Around 3-4 months our daughter really took to her little brother and now will go running from whatever she is doing if he is upset. I honestly cannot tell you how many horribly stressful days have been made better by watching them interact. It really is so amazing to see that bond form, and it was one of the reasons we wanted to have a second. It helps to keep that in mind —  that as stressful as this can be on the family, giving your child a sibling is an amazing gift.

Lots of things I read were all about oh, have the older child fetch your diapers, or pick out the outfits. I tried this stuff with my son and he couldn’t have cared less. What he DID respond to and get excited about was when he felt that he could do something that directly affected the baby, and made the baby feel good. We tried to show him how to shush or sing to the baby when he was crying, or wave a toy to get his attention and make him laugh. There seemed to be a real tangible connection then, when he could see that something he did helped to relieve the little dude’s distress. I assume it made him feel wanted and needed as a brother, just as we hope to feel as parents. And I think we were also just lucky. Our older son has so far adored his brother, and vice versa.

That is actually the best thing I can say about two kids is that it is hard, but it seems it is most difficult in the first 3-6 months and that it just gets easier and easier, as well as more rewarding as they get older. My favorite thing about having two young kids NOW is how much they play together, how they find each other so interesting (and funny!). It is such a joy watching them navigate sharing a room, sharing toys, sharing us. It is so great that they always have built-in playmates. Sometimes at night they won’t go to sleep right away and instead I can hear them making noises to each other and giggling and I think something like “summer camp” meets “sleepover shenanigans.” Maybe it is just because my sister is six years younger than me, but having two around the same age leads to SO much family fun — dance parties, bike rides, wrestle-mania on the living room floor, or mom and dad’s bed… you get my drift. It has been such a joy watching our son understand what a family is because of his sister.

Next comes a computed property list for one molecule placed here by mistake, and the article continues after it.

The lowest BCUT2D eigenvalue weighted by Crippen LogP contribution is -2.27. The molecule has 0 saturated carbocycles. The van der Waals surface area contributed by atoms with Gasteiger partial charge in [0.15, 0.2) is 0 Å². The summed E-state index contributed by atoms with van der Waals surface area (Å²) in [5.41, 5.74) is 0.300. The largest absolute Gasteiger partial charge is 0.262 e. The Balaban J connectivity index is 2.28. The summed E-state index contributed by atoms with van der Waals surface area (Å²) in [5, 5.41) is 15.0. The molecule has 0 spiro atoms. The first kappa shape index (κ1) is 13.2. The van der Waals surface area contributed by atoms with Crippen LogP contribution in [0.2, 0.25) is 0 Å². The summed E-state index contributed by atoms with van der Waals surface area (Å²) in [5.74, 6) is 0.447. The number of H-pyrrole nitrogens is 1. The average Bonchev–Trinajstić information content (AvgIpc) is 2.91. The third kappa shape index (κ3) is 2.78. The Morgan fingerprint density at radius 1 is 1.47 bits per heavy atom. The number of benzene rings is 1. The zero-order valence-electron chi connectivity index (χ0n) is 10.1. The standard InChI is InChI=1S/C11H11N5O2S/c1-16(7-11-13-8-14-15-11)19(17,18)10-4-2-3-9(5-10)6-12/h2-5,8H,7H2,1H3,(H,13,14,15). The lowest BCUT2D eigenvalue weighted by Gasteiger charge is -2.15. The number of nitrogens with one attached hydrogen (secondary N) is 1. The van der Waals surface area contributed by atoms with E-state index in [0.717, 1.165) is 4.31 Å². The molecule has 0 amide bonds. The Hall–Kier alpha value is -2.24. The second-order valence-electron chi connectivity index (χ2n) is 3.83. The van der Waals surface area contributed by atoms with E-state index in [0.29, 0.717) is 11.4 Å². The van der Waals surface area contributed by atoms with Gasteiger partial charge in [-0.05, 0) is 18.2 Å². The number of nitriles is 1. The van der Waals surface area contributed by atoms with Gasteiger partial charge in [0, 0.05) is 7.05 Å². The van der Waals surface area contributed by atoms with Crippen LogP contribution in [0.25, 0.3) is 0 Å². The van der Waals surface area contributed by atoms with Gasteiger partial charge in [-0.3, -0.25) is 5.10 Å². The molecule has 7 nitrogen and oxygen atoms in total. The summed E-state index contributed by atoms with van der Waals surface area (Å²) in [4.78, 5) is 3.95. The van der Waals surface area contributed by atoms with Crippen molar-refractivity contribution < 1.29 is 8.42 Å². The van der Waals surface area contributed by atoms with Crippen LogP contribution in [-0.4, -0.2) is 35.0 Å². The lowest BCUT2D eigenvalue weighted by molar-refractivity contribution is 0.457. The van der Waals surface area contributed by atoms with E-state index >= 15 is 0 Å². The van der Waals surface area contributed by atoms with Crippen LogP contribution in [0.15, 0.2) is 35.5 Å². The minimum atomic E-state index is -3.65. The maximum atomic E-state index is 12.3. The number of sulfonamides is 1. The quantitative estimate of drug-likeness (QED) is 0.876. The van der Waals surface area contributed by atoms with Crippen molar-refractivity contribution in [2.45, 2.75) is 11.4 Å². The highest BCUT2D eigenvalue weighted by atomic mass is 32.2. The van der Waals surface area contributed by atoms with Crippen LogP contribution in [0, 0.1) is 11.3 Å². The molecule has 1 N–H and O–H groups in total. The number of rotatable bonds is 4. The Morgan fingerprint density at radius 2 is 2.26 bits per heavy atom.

The girls